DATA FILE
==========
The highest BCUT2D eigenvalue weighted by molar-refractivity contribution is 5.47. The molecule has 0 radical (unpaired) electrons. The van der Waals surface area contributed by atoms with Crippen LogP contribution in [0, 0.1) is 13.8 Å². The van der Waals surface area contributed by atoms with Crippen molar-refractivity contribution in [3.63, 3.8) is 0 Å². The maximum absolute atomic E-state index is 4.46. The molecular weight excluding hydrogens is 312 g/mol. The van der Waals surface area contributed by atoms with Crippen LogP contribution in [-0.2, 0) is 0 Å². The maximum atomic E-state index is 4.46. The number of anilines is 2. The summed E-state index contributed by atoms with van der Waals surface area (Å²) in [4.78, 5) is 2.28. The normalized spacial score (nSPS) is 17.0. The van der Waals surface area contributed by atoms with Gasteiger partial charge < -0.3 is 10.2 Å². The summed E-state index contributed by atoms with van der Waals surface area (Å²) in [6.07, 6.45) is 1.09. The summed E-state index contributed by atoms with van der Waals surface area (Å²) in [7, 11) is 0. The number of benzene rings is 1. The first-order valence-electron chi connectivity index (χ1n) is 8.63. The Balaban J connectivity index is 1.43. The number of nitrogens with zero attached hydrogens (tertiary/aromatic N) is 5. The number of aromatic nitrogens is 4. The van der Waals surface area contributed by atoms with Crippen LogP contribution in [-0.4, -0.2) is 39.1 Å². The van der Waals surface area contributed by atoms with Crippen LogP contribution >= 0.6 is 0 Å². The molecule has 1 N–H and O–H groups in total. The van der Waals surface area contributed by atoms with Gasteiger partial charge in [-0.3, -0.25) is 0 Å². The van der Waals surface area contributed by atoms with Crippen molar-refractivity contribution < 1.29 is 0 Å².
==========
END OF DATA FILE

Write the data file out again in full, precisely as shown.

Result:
The highest BCUT2D eigenvalue weighted by molar-refractivity contribution is 5.47. The molecule has 0 radical (unpaired) electrons. The van der Waals surface area contributed by atoms with Crippen LogP contribution in [0, 0.1) is 13.8 Å². The van der Waals surface area contributed by atoms with Crippen molar-refractivity contribution in [3.63, 3.8) is 0 Å². The maximum absolute atomic E-state index is 4.46. The molecular weight excluding hydrogens is 312 g/mol. The van der Waals surface area contributed by atoms with Crippen LogP contribution in [-0.2, 0) is 0 Å². The maximum atomic E-state index is 4.46. The number of anilines is 2. The summed E-state index contributed by atoms with van der Waals surface area (Å²) in [4.78, 5) is 2.28. The normalized spacial score (nSPS) is 17.0. The van der Waals surface area contributed by atoms with Gasteiger partial charge < -0.3 is 10.2 Å². The summed E-state index contributed by atoms with van der Waals surface area (Å²) in [6.07, 6.45) is 1.09. The summed E-state index contributed by atoms with van der Waals surface area (Å²) in [7, 11) is 0. The number of benzene rings is 1. The first-order valence-electron chi connectivity index (χ1n) is 8.63. The Balaban J connectivity index is 1.43. The number of nitrogens with zero attached hydrogens (tertiary/aromatic N) is 5. The number of aromatic nitrogens is 4. The van der Waals surface area contributed by atoms with Crippen LogP contribution in [-0.4, -0.2) is 39.1 Å². The van der Waals surface area contributed by atoms with Crippen LogP contribution >= 0.6 is 0 Å². The molecule has 1 N–H and O–H groups in total. The van der Waals surface area contributed by atoms with Gasteiger partial charge in [-0.3, -0.25) is 0 Å². The van der Waals surface area contributed by atoms with Crippen molar-refractivity contribution < 1.29 is 0 Å².